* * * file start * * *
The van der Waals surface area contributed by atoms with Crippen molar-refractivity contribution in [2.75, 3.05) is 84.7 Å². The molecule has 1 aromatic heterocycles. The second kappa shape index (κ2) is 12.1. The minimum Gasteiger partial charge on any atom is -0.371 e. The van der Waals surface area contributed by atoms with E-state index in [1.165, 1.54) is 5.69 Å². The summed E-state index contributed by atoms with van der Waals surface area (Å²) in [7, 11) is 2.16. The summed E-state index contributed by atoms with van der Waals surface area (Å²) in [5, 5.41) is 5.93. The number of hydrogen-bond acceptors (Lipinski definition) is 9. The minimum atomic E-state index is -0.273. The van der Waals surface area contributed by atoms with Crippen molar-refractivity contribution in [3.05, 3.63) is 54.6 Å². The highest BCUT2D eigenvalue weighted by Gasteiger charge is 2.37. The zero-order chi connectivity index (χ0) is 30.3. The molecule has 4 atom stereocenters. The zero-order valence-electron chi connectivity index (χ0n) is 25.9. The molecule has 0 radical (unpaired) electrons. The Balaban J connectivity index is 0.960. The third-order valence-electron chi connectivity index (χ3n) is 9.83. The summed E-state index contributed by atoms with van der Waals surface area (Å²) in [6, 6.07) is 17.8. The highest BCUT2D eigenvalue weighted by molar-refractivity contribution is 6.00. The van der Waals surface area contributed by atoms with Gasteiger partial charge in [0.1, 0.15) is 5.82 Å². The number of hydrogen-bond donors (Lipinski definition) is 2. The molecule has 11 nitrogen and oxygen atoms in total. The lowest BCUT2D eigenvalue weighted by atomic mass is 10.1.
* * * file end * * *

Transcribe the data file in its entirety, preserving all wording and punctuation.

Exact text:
The van der Waals surface area contributed by atoms with Crippen molar-refractivity contribution in [2.75, 3.05) is 84.7 Å². The molecule has 1 aromatic heterocycles. The second kappa shape index (κ2) is 12.1. The minimum Gasteiger partial charge on any atom is -0.371 e. The van der Waals surface area contributed by atoms with E-state index in [1.165, 1.54) is 5.69 Å². The summed E-state index contributed by atoms with van der Waals surface area (Å²) in [7, 11) is 2.16. The summed E-state index contributed by atoms with van der Waals surface area (Å²) in [5, 5.41) is 5.93. The number of hydrogen-bond acceptors (Lipinski definition) is 9. The minimum atomic E-state index is -0.273. The van der Waals surface area contributed by atoms with Crippen molar-refractivity contribution in [3.05, 3.63) is 54.6 Å². The highest BCUT2D eigenvalue weighted by Gasteiger charge is 2.37. The zero-order chi connectivity index (χ0) is 30.3. The molecule has 4 atom stereocenters. The zero-order valence-electron chi connectivity index (χ0n) is 25.9. The molecule has 0 radical (unpaired) electrons. The Balaban J connectivity index is 0.960. The third-order valence-electron chi connectivity index (χ3n) is 9.83. The summed E-state index contributed by atoms with van der Waals surface area (Å²) in [6, 6.07) is 17.8. The highest BCUT2D eigenvalue weighted by molar-refractivity contribution is 6.00. The van der Waals surface area contributed by atoms with Gasteiger partial charge in [0.1, 0.15) is 5.82 Å². The number of hydrogen-bond donors (Lipinski definition) is 2. The molecule has 11 nitrogen and oxygen atoms in total. The lowest BCUT2D eigenvalue weighted by atomic mass is 10.1.